However, the moment the students came out of the campus to register their protest, they were lathi-charged brutally, in much the same manner as they were during the controversy over a portrait of Jinnah on May 2, 2018. (See, Sajjad, Economic Times, May 5, 2018; and rediff.com, May 2, 2018).

As AMU, unlike Banaras Hindu University, does not have a walled campus, and there are many entry points, insiders apprehend that worse could be waiting to happen.

Competitive communalisms

It is not only the outsiders from the city but also the nature of student politics on the campus that complicates the situation. Though the students’ union elections are not contested on party lines, many student leaders do nurture political ambitions and the union is certainly a good platform to launch them into State- and national-level politics. Asaduddin Owaisi had been invited by AMU Students’ Union secretary, Huzaifa Amir Rashidi, who is the son of a leader of a Muslim conservative outfit, Rashtriya Ulema Council (RUC). Though Owaisi cancelled his programme at the last moment, the proposed visit was used by Hindu right-wing groups in Aligarh, actively helped by a student leader of the university, Ajay Singh, grandson of the BJP MLA from Barauli (Aligarh). Both Huzaifa Rashidi and Ajay Singh are said to be aspiring to contest the next Lok Sabha elections. While Owaisi is said to be contemplating fielding some candidates in Uttar Pradesh, the BJP’s MP from Aligarh is apparently facing competition in securing the party’s nomination from the likes of Ajay Singh.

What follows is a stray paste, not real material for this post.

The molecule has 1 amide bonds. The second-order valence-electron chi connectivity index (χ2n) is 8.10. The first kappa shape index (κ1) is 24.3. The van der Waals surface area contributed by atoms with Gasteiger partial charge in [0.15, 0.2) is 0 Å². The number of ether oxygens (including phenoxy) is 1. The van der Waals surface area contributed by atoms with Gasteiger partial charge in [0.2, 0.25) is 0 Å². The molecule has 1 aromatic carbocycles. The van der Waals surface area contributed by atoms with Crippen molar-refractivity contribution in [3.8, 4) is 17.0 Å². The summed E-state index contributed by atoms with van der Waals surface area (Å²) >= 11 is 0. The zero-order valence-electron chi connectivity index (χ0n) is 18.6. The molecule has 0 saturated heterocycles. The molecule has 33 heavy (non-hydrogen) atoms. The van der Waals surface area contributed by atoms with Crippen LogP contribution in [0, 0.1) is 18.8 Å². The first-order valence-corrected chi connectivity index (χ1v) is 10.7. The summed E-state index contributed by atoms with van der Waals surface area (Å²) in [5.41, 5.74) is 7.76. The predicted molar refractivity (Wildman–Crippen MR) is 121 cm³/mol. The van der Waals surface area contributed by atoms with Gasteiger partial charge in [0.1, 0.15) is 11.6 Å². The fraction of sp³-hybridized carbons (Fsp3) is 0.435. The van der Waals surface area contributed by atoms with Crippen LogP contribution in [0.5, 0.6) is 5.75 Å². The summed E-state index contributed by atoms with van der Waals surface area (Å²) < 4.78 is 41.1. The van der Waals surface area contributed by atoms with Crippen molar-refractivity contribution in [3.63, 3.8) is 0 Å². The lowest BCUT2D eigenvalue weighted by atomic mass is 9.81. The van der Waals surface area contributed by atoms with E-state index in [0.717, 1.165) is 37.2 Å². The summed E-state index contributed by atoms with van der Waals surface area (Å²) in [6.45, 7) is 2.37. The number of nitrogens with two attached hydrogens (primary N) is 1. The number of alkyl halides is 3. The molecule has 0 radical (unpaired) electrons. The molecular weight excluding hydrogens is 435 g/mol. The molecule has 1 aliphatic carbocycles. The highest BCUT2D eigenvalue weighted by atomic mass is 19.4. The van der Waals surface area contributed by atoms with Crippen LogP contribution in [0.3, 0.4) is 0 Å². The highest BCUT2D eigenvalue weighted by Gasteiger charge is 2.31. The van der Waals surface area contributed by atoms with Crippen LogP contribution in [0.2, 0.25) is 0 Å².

Ajay Singh has been trying to bolster his political career through divisive and polarising activities on the campus. Having lost the AMU Students’ Union election, he resorted to taking out a tiranga yatra ahead of Republic Day. Reminded of last year’s Kasganj violence, an alarmed AMU administration asked him why he would not join the week-long Republic Day celebrations organised by the university.

On his part, Huzaifa Rashidi chose to ignore the implications of Mukesh Lodhi’s recent ultimatum issued to AMU on the construction of a temple inside the campus (The Indian Express, February 8) and chose to go ahead with the invitation to Owaisi for a felicitation. If at all the AMUSU had to host an event of parliamentary debates, which is a convention with the students’ union since the late 19th century, the venue should have been the students’ union hall rather than the Faculty of Social Sciences.

The way things happened suggests a game of competitive communal polarisation that was being played out. The allegation that both Huzaifa Rashidi and Ajay Singh were using AMU as a launching pad for their political ambition gains further traction when it turns out that despite a head-on collision, the AMUSU did not press for an FIR against Ajay Singh and Mukesh Lodhi. The police did not convert AMU’s complaint into an FIR. Yet, neither the AMUSU nor the AMU Teachers’ Association (AMUTA) moved court to get an FIR registered against the duo.

Teachers’ roles